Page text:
Politico's Ben Smith reports:

New York Senator Chuck Schumer is pushing Republican members of Congress who oppose last year's health care legislation to decline health coverage for themselves and their families...."Will Eric Cantor urge every Republican who is going to be for repeal to not take government health care themselves and to drop their existing health care?" he asked.

Schumer's comments come as a response to the release of Cantor's repeal bill and the promise by freshman Rep.-elect Joe Walsh, R-Ill., that he would reject the congressional health plan. Walsh's decision notwithstanding, this resembles the sophomoric argument that conservative voters should reject coverage and payments from Social Security and Medicare, entitlement programs to which they spend their entire working lives contributing, on the grounds that they would like to see them repealed. It is as illogical and futile as asking liberals to surrender their entire salaries to the government because they believe in creating a more robust government through higher taxation.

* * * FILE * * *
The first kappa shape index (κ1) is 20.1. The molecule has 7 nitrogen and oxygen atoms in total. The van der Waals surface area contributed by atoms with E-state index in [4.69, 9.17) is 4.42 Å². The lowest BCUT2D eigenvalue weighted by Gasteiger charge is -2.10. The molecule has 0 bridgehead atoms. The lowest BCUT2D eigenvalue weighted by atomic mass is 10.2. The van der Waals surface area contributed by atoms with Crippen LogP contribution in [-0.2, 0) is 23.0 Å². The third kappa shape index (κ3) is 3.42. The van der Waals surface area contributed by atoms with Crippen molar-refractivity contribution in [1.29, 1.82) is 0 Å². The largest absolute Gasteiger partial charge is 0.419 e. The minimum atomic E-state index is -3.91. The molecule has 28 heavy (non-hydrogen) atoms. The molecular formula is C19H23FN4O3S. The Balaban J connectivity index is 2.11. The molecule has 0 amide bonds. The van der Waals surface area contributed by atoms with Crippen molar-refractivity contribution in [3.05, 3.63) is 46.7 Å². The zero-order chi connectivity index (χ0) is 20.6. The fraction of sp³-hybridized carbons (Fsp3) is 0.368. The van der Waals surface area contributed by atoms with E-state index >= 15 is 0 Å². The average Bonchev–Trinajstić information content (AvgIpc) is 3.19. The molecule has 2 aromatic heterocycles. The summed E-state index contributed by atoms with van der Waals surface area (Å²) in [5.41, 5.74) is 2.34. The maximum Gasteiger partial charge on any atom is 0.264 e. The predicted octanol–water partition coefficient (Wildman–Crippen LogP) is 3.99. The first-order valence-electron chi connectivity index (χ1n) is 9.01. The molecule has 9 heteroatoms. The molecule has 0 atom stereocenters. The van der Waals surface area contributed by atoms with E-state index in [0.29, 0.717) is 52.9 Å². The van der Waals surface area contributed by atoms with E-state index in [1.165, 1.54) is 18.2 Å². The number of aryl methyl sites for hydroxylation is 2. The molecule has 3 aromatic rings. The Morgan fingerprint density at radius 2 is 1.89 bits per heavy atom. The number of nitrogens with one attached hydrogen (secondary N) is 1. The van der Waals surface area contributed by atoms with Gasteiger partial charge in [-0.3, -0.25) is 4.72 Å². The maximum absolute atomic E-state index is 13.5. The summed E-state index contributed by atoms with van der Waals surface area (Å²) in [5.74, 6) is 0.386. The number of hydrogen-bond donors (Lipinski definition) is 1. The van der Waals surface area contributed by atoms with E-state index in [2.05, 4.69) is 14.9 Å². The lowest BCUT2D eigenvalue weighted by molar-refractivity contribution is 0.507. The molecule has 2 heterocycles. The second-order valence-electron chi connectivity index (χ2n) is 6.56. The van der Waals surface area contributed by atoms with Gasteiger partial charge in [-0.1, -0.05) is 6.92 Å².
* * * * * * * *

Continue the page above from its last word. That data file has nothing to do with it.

The system we have is one in which employers provide health care as part of compensation. That's the reality, the result of policies enacted some 70 years ago. One result is that most Americans are dependent on their employers for insurance. It is not as easy to obtain it elsewhere as it would be otherwise, and there are additional tax disadvantages to doing so. This means that people who work for government would be at a great disadvantage in purchasing health insurance, were they to turn down the insurance that their employer -- the government -- offers.

If Schumer is going to argue that conservatives should  forego employer health coverage from the government, he might as well challenge them to reject their salaries as well. While he's at it, he can argue that if they really want to limit government, they should have begun by not running for Congress and becoming part of government. It would make just as much sense.